Charedi communities in Israel are being hit hard – both by the coronavirus and by critics who claim they allowed the epidemic to spread through their ranks by not adhering to the Israel government’s health guidelines.
To get an insider’s perspective, The Jewish Press recently spoke to a leading member of the Chevra Kadisha Society in Bnei Brak. He is a Vishnitzer chassid whom I have known for many years, but he asked to remain anonymous – due to genuine modesty and a reluctance to talk about internal community affairs.
Do you think the large celebrations on Purim– in synagogues, yeshivot, and large family seudot – and customary Purim hugging on the street contributed to virulent spread of the virus?
Absolutely. One reason is because very little was known about the virus at that time, especially in the charedi community. There is a big difference between hearing about the threat of an invisible plague in China and actually seeing a victim rushed to the hospital unable to breathe.
Coupled with that was the belief that the mitzvos of Purim and the exalted joy of the holiday would protect the Jews, just as Hashem had saved the Jews in the past.
Nonetheless, after the megillah reading, the Admor of Vitznitz didn’t allow his chassidim to approach him and shake his hand. People had to stand several meters away and merely nod their heads. He wanted to teach them by example.
And, instead of allowing his gabba’im and students to accompany him when he walks on the street, he insists that everyone keep a distance, not out of self-concern, but to teach others the importance of adhering to the rules and regulations of the Health Department.
The media in Israel offer a much different impression, portraying the charedi community as being scornful of and indifferent to government-imposed regulations. For instance, they broadcast scenes from the crowded funeral of Rabbi Zvi Shenker on Motzei Shabbat in Bnei Brak, which drew condemnation from every corner.
In my opinion, that is all a part of the Lieberman-Lapid, leftist charedi-bashing we have been exposed to during the last three election campaigns. Before the funeral, I spoke to the police and warned them what to expect from the hardcore of crazies. I even suggested we park a decoy hearse in front of the place of taharah and exit through the back of the building, in an ambulance straight to the cemetery.
But they didn’t understand the need, or didn’t trouble themselves to understand. The mob that crowded around the stretcher belonged to the core zealots of the Peleg Yerushalmi, a group of unstable, lawless individuals who make a name for themselves by being against everything: against the State of Israel, against Zionism, against the police and army, against gedolai hador, against negotiation, against common sense – against, against, against.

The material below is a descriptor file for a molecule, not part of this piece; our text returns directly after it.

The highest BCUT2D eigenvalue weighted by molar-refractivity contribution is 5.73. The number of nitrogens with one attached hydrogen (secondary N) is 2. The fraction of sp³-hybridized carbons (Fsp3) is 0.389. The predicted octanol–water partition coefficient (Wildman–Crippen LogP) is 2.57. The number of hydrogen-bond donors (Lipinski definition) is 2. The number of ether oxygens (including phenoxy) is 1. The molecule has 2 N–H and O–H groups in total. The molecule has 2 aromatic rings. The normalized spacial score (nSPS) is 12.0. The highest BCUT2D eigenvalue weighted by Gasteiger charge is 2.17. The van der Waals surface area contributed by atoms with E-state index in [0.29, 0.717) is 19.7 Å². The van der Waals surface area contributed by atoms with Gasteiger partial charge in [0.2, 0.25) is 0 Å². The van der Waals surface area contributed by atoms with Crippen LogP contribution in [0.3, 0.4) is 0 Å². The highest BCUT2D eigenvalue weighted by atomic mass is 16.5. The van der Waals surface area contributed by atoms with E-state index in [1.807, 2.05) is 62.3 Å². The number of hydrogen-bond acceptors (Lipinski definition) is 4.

Most of the mourners who came to pay their respects stood in an orderly fashion on the sidewalk, at a safe distance one from the other, but that wasn’t shown on TV. I went ahead with the family to the gravesite and performed the customary kriah for them even before the body arrived so that we could do the burial as quickly as possible.
I also locked the front gate of the cemetery when we were inside. The ambulance came through a rear gate, a kilometer and a half from the main entrance. Only a few diehards managed to breech the cemetery fence.
The police remained in their vehicles, not wanting to wrestle with the zealots and suffer possible virus contamination. I ran after the few young people who approached the gravesite, screaming, “Murderers! Murderer!” and chased them away.
But, in general, except for those madmen who drew all of the negative attention, instead of the 20,000 mourners who normally would have turned out for the funeral of a noted rabbi, only 5,000 turned out, and the vast majority stood on the sidewalk in an orderly fashion as the body passed by.
Did the Chevra Kadisha workers take special precautions during the funeral and burial?
We wore gloves, but not because of the body. Rabbi Shenker died from cancer, not from the coronavirus.
How do you explain that charedi communities like Bnei Brak, Mea Shearim, Kiryat Yearim (Telz-Stone), and Kiryat Sefer have been the hardest hit?
One reason is because these communities tend to be compact and densely populated. Another reason is the celebration of Purim and the crowds in large shuls, and the sardine-like minyanim in shteibels. Plus the fact that there are big families who have a lot of interaction and visit each other often. If you don’t know that you are a carrier, you can easily spread the virus.